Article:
Thursday, September 24, 2020

Village Wanderings—Shops

Last week, Teri shared our first session at Baltimore on the Prairie, 2021, and this week I (Kara) will be sharing our second session. We are teaching the first of our series, Village Wanderings—Homes at the Academy of Appliqué in March, and for BOTP we will be teaching the second, Village Wanderings—Shops.

As with the houses, our shops were inspired by European architecture, and of course, the fantastic window boxes that can be seen everywhere.

Since we had built the houses in our village, it was time to build the shops. We chose to do the most essential shops needed in a town—at least from our perspective.

Quilt Shop

A tiny quilt hangs in the window.
Simple stitches create a floral bounty.

Red posies made of silk ribbon


Fruit and vegetables  on display
A simpler window box this time

Blueberries instead of flowers


Geraniums and iris for the window boxes
Little ribbon stitched iris on the swags
I love macarons!


Care for a cup of coffee?
Some fluffy flowers in this window box

We are thrilled that we will be able to teach these delightful shops at Baltimore on the Prairie next year. Whether you take this class or our Alsatian Urn, we would love to have you in either session, or both! All you have to do is head to the BOTP website HERE to sign up! While we are sad to have missed this year, we are hopeful and looking forward to 2021—it's going to be great!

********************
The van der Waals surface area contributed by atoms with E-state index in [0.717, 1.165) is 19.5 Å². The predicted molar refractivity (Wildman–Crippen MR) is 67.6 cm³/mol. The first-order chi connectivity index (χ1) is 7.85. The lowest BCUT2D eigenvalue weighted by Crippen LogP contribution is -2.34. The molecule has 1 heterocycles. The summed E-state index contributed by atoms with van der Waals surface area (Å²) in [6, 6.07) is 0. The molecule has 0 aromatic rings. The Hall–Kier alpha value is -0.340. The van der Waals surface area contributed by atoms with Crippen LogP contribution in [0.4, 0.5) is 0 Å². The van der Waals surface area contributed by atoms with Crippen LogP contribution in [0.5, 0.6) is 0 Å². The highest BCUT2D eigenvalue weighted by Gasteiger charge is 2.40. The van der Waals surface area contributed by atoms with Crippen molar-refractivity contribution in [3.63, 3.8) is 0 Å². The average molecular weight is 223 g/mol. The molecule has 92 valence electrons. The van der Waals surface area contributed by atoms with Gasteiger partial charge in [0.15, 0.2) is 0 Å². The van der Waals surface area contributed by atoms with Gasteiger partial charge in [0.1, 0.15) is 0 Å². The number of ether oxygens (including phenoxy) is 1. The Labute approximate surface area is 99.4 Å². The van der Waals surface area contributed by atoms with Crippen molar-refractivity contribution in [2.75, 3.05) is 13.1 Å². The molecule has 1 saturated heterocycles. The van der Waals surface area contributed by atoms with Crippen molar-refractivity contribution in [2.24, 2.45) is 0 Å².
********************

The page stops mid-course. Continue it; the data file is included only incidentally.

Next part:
Thursday, September 17, 2020

Alsatian Urn

In a perfect world, this post would be filled with pictures of our wonderful week of teaching at Baltimore on the Prairie at Lied Lodge in Nebraska. Sadly, COVID interfered with that perfect plan, but we are still anticipating with excitement the opportunity to visit next year,  September 8–11, 2021. You can visit the BOTP website, linked above, for all the details of the conference and see more about the classes we will be teaching, but we thought we would give you an "up-close and personal" tour of our blocks here on the blog. This week we will look at our first session, and next week, we’ll look at Session B. 

A couple of years ago, when I (Teri) visited Kara in Germany, we spent a day in the Alsace region of France. I loved the small villages and was enthralled by the stitching inspiration everywhere we looked. I took hundreds, maybe thousands, of photos of shutters, signs, buildings, etc., of potential designs. You may have seen a few in our work, in fact!

You don't see many functional shutters with this kind of charm here in Maryland!

We visited several small villages, including Riquewihr.

I loved the quaint charm of this village, from the colors of the buildings and window boxes to the cobblestone streets.

On a later visit to Riquewihr, Kara saw this stunning antique wardrobe. We both knew that it would make a beautiful appliqué design. Indeed, it inspired our Alsatian Urn, the first class we will be teaching at Baltimore on the Prairie 2021. 

Session A: Wednesday–Thursday, September 8–9, 2021

This class will explore a variety of materials to achieve textural dimension with our wool appliqué. We will be playing with different kinds of ribbon, threads, and stitches. Let's take a closer look at the elements of this block.